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Sequoia sempervirens (California redwood, Coast redwood)

Life > eukaryotes > Archaeoplastida > Chloroplastida > Charophyta > Streptophytina > Plantae (land plants) > Tracheophyta (vascular plants) > Euphyllophyta > Lignophyta (woody plants) > Spermatophyta (seed plants) > Gymnospermae > Coniferophyta > Cupressaceae

Californian redwood in the Strybing Arboretum, San Francisco Golden Gate Park, USA, which was originally planted in about 1889 [photo H. Robertson, Iziko ]

Smaller California redwood (leaves with male cones, and trunk) in Arderne Gardens, Claremont, Cape Town. [photo H. Robertson, Iziko ]

Native to a narrow fog belt on the west coast of the USA, extending from Monterey County in California to southern Oregon. The species holds the record as the tallest living thing on earth with specimens reaching 115.5 m in height.

The tallest recorded specimen is a tree called Hyperion in the Redwood National Park, California, which is 115.5 m tall. Evidently, the maximum theoretical height that a tree can grow is 122-130 m, based on limitations caused by gravity and the friction of water in the vessels. The widest specimen with a single trunk has a diameter at breast height of 7.2 m (height 93.6 m). The greatest wood volume measured is for a tree with two stems called the Lost Monarch, which has an estimated volume of 1203 m3 (see Wikipedia link below for more details). In terms of trunk diameter and volume, the California redwood is beaten by the related Sequoiadendron giganteum (Giant sequoia, Sierra redwood), which is also found in California. The record diameter at breast height of a Giant sequoia is 8.8 m and the record volume is 1487 m3.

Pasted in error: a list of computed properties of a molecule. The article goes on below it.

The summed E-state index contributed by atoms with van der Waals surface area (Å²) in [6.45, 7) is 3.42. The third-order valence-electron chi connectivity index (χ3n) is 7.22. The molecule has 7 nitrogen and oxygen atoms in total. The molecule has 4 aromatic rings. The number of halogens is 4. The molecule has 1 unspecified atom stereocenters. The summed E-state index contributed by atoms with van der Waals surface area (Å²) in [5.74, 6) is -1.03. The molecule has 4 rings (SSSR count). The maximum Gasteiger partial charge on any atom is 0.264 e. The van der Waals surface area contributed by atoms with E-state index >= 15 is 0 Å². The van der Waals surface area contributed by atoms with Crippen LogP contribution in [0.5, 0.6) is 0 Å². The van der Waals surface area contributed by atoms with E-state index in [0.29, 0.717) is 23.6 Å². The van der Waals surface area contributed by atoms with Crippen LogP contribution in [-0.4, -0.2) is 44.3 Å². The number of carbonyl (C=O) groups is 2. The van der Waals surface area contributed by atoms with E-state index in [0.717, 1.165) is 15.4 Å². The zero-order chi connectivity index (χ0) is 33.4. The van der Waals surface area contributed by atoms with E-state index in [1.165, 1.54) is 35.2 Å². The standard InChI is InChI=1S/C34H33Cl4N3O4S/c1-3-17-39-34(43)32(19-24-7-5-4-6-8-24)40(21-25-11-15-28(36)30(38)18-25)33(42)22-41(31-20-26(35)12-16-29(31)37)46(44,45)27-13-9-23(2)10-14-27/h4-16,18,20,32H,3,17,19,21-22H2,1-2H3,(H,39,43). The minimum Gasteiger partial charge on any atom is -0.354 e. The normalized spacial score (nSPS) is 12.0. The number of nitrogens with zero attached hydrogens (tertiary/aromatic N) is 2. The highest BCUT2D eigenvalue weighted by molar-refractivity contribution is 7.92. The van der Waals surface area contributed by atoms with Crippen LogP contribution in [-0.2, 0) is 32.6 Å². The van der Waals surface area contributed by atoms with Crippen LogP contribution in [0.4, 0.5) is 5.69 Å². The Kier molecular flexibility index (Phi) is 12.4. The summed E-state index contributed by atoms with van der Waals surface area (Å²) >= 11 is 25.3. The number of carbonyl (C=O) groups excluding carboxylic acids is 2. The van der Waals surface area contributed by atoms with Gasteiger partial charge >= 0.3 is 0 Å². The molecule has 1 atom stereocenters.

Experimental plots were set up in various forestry areas of South Africa in the 1920's to test this tree as a suitable timber tree. Of these trees, the one with the widest girth is a specimen at Harkerville (planted in 1925), which has a diameter at breast height of 160 cm, and which is 33 m tall. The tallest redwood in these experimental plots is one in the forest at Grootvadersbos, which has a recorded height of 46 m.



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